Normothermic ex vivo lung perfusion (EVLP) allows perfusion of the retrieved lungs in an ex vivo circuit with functional reassessment and reconditioning before transplantation, irrespective of the protocol adopted: the Lund model or the Toronto model [9–11]. This novel technique utilizes an original priming/perfusion solution specifically designed for this procedure such as the Steen solution. In the Lund model, the EVLP procedure is performed with a mixture of Steen solution and washed erythrocytes in order to reach a hematocrit of 15%; besides, the left atrium is kept open, offering the possibility of a normal cardiac output (5-6 L/min) during EVLP. In the Toronto protocol, the EVLP procedure is carried out with an “acellular” Steen solution and a closed left atrium achieving thus only 40% of the normal cardiac output. Irrespective of the protocol adopted, the reason why this technique seems to work so profitably is mainly correlated to different variables: the use of steroids and high dose of antibiotics, the high osmotic power of the solution, and the effects of the leukocyte depletion filter interposed on the circuit. The EVLP procedure is a typical model of ischemia reperfusion which is associated with reactive oxidant species (ROS) formation; such a phenomenon may theoretically preclude optimal lung perfusion and consequently the most favorable clinical outcome as ROS has negative effect on endothelial function via inhibition of nitric oxide (NO) activity. We speculated that Steen solution may possess antioxidant properties which may blunt ROS formation thus improving lung perfusion. To address this issue, we explored an ex vivo experimental model consisting in challenging the Steen solution with blood cells activated to produce ROS generated by NOX2, the catalytic subunit of NADPH oxidase.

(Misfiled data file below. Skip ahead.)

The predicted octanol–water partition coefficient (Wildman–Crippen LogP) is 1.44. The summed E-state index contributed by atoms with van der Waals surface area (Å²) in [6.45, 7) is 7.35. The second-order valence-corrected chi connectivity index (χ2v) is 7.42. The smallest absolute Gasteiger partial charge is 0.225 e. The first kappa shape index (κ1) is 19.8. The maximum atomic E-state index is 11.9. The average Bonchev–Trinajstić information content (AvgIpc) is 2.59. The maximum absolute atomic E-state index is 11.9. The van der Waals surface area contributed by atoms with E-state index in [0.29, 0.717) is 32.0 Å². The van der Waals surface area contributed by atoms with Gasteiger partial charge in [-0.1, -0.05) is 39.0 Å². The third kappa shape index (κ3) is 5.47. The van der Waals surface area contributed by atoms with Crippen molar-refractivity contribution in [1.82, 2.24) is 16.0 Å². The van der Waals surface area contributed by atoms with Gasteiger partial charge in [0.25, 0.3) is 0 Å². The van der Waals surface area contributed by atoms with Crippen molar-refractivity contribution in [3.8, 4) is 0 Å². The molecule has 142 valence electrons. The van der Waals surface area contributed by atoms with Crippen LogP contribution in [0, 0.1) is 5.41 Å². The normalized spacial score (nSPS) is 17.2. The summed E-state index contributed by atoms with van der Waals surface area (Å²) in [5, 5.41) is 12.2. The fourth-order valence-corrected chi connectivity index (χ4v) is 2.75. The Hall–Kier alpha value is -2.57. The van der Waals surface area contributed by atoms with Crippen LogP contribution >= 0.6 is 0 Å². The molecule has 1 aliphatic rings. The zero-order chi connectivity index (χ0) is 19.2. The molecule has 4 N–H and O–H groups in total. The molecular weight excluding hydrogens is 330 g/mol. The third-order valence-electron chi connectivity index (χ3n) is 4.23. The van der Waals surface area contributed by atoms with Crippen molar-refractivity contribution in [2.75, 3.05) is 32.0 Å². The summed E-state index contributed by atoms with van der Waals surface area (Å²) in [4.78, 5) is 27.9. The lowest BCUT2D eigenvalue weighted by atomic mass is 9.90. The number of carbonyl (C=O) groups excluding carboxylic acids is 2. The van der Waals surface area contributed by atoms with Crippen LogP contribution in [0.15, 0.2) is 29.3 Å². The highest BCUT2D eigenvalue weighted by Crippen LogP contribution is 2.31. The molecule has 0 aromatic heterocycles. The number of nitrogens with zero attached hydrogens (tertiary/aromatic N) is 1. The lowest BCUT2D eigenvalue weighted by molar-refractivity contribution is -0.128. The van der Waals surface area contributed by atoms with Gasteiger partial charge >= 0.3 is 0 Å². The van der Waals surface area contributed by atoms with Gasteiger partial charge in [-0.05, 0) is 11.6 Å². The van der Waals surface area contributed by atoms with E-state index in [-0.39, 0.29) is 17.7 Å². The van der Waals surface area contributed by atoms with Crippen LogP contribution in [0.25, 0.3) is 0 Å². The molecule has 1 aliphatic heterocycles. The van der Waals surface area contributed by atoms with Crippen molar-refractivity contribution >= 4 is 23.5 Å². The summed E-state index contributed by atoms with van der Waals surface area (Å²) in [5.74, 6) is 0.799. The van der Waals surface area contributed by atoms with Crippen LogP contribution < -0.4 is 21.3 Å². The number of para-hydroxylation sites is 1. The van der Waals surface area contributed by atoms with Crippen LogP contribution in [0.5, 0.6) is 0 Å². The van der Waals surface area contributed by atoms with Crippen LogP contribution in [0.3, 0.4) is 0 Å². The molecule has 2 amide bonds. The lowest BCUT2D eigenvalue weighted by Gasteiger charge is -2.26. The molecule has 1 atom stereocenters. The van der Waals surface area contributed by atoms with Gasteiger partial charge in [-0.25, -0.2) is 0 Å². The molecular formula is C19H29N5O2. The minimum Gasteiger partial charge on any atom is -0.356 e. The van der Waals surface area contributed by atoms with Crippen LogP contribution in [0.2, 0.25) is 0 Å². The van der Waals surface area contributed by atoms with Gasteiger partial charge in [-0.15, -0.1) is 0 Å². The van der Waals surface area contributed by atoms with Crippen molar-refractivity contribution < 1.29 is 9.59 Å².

2. Material and Methods
We studied ten healthy volunteers (5 males, 5 females, age: ) (Table 1). Written informed consent was obtained from all subjects. The study was approved by the local ethical committee (December 12, 2013, Protocol number 3010) and was conducted in accordance with the principles embodied in the Declaration of Helsinki.
Blood samples were obtained after a 12-hour fast between 8.00 and 9.00 a.m. from subjects undergoing routine biochemical analysis including total cholesterol and glucose. Samples, obtained from healthy subjects after supine rest for at least 10 min, were taken into tubes with 104 3.8% sodium citrate or EDTA.
2.2. Laboratory Analyses
All materials were from Sigma-Aldrich (Milan, Italy) unless otherwise specified. The Steen solution was purchased from Vitrolife (Göteborg, Sweden). It is a physiological salt solution containing human serum albumin (providing normal oncotic pressure in order to prevent edema formation), dextran (a mild scavenger which coats and protects endothelium from subsequent excessive leucocyte interaction and thrombogenesis), and characterized by a prevalent extracellular electrolyte composition (low potassium, decreasing free radical generation and preventing vascular spasm under normothermic conditions).
2.3. Platelet Preparation and Activation